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R de Koning Department of Gynaecology, Leiden University Medical Centre, Leiden, The Netherlands
Nederlandse Endometriose Kliniek, Reinier de Graaf Gasthuis, Delft, The Netherlands

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A E P Cantineau Department of Obstetrics and Gynaecology, University of Groningen, University Medical Centre Groningen, Groningen, The Netherlands

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K van der Tuuk Department of Obstetrics and Gynaecology, University of Groningen, University Medical Centre Groningen, Groningen, The Netherlands

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B De Bie Endometriosis Foundation of the Netherlands (Endometriose Stichting), Sittard, The Netherlands

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H Groen Department of Epidemiology, University of Groningen, University Medical Centre Groningen, Groningen, The Netherlands

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M E van den Akker-van Marle Department of Biomedical Data Sciences, Leiden University Medical Centre, Leiden, The Netherlands

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A W Nap Department of Obstetrics and Gynaecology, Radboud University Medical Centre, Nijmegen, The Netherlands

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J W M Maas Department of Gynaecology and Grow-school of Oncology and Reproduction, Maastricht University, Maastricht, The Netherlands

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F W Jansen Department of Gynaecology, Leiden University Medical Centre, Leiden, The Netherlands

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A R H Twijnstra Department of Gynaecology, Leiden University Medical Centre, Leiden, The Netherlands

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M D Blikkendaal Department of Gynaecology, Leiden University Medical Centre, Leiden, The Netherlands
Nederlandse Endometriose Kliniek, Reinier de Graaf Gasthuis, Delft, The Netherlands

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Currently, the optimal treatment to increase the chance of pregnancy and live births in patients with colorectal endometriosis and subfertility is unknown. Evidence suggests that that both surgery and in vitro fertilisation (IVF) or intracytoplasmic sperm injection (ICSI) are effective in improving the live birth rate (LBR) among these women. However, the available evidence is of low quality, reports highly heterogeneous results, lacks direct comparison between both treatment options, and does not assess whether a combination strategy results in a higher LBR compared to IVF/ICSI-only treatment. Additionally, the optimal timing of surgery within the treatment trajectory remains unclear. The primary objective of the TOSCA study is to assess the effectiveness of surgical treatment (potentially combined with IVF/ICSI) compared to IVF-/ICSI-only treatment to increase the chance of an ongoing pregnancy resulting in a live birth in patients with colorectal endometriosis and subfertility, measured by cumulative LBR. Secondary objectives are to assess and compare quality of life and cost-effectiveness in both groups. Patients will be followed for 40 months after inclusion or until live birth. The TOSCA study is expected to be completed in 6 years.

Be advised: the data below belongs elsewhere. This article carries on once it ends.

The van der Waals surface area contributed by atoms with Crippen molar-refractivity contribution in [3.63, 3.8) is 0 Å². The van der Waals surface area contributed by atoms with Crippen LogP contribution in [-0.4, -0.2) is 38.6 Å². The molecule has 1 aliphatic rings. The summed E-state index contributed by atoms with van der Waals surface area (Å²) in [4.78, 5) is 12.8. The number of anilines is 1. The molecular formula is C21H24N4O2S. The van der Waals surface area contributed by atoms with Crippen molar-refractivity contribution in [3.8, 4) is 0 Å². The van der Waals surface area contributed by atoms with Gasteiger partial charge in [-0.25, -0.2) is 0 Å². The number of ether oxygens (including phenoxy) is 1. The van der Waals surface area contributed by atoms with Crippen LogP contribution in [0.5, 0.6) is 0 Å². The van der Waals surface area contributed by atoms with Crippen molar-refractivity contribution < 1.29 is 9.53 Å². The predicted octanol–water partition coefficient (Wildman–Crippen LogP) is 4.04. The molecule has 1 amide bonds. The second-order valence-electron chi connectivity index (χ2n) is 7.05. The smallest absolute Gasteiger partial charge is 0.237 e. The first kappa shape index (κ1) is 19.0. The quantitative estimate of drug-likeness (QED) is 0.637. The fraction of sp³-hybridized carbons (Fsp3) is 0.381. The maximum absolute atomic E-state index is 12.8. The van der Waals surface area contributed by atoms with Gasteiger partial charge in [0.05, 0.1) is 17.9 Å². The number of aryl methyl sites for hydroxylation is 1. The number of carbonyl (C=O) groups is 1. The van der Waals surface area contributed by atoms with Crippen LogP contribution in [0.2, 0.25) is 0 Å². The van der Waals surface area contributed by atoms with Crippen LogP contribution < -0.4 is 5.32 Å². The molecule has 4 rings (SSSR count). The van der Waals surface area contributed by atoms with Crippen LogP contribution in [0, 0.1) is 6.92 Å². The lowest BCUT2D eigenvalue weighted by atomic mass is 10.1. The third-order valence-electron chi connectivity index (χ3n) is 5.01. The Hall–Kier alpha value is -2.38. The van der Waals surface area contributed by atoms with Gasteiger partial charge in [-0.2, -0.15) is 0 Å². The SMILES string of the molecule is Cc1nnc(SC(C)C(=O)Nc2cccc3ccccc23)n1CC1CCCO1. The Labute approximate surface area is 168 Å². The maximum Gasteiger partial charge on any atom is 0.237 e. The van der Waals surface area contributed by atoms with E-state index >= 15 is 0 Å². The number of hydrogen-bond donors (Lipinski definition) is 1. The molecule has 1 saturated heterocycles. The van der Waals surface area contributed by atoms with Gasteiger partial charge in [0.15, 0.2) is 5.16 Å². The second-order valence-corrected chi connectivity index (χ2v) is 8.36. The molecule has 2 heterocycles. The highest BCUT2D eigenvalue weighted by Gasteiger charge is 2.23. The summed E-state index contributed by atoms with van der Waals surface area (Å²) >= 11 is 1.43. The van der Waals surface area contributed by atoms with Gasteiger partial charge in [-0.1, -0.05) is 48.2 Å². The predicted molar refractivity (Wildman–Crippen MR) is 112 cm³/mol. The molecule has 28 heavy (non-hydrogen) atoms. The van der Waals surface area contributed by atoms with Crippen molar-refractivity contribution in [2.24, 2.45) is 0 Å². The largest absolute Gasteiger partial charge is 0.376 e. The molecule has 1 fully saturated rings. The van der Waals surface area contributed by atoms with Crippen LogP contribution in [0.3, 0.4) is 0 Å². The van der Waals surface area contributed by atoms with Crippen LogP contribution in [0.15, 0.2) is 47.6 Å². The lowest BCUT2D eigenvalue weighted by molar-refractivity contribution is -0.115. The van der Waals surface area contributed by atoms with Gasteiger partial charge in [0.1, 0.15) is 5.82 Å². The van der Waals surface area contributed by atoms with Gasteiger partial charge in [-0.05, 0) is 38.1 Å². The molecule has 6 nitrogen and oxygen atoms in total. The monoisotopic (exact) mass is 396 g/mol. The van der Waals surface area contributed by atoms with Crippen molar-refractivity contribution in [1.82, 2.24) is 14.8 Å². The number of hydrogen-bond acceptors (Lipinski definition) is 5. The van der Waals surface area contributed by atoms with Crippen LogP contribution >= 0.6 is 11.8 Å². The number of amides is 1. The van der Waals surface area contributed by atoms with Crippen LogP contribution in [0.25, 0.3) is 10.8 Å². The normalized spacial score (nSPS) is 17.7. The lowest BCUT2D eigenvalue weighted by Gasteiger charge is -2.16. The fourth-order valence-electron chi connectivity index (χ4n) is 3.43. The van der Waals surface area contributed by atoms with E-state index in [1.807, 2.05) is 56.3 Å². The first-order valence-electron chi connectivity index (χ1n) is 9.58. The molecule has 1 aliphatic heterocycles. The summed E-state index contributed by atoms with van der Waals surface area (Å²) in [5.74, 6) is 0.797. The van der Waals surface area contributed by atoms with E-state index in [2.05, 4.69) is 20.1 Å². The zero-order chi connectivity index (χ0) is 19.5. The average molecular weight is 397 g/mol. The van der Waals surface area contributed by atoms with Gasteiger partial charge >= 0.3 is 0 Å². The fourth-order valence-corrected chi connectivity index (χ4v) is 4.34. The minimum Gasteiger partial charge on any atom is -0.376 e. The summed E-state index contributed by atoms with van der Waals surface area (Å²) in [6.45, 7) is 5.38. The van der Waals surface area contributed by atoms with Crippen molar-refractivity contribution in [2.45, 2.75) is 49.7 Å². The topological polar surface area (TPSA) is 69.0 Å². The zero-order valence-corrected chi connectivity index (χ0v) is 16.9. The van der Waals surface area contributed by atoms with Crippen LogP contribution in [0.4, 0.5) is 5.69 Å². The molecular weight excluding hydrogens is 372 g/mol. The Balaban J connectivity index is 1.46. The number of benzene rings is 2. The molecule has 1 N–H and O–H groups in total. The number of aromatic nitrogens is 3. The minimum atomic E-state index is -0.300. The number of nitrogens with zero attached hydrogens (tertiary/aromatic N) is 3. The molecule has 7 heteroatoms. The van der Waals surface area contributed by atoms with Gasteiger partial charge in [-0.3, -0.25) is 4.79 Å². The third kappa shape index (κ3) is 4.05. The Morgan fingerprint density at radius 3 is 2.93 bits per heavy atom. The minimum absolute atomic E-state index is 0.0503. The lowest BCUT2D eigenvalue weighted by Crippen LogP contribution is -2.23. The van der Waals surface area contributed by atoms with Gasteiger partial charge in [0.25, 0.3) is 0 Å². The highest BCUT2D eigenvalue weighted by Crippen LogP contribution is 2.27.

Trial registration number

The TOSCA trial is registered as ‘Cost-Effectiveness of Surgical Excision of Colorectal Endometriosis Compared to ART Treatment Trajectory (TOSCA)’ in the Clinical Trials Register (NCT No. NCT05677269, https://clinicaltrials.gov/ct2/show/NCT05677269)

Date of first patient enrolment

The first patient was included in February 2023.

Lay summary

Treating bowel endometriosis in people with fertility problems is difficult, and at the moment, there is no consensus on the best way to increase the chances of pregnancy. This makes it hard for gynaecologists to advise people when to have either IVF/ICSI or surgery, particularly in patients with fewer pain symptoms, as the benefits of surgery to enhance fertility have to be balanced against the potential risk of side effects. Surgery can improve fertility and pain symptoms, but it may delay people trying to conceive which means the reserve of eggs in the ovaries will reduce with time. IVF/ICSI also seems a viable option, but having the surgery first may increase the chances of conception (both naturally and/or after IVF/ICSI). The TOSCA study aims to determine whether surgery for bowel endometriosis leads to an increased birth rate and better patient reported outcome measures compared to IVF/ICSI alone.

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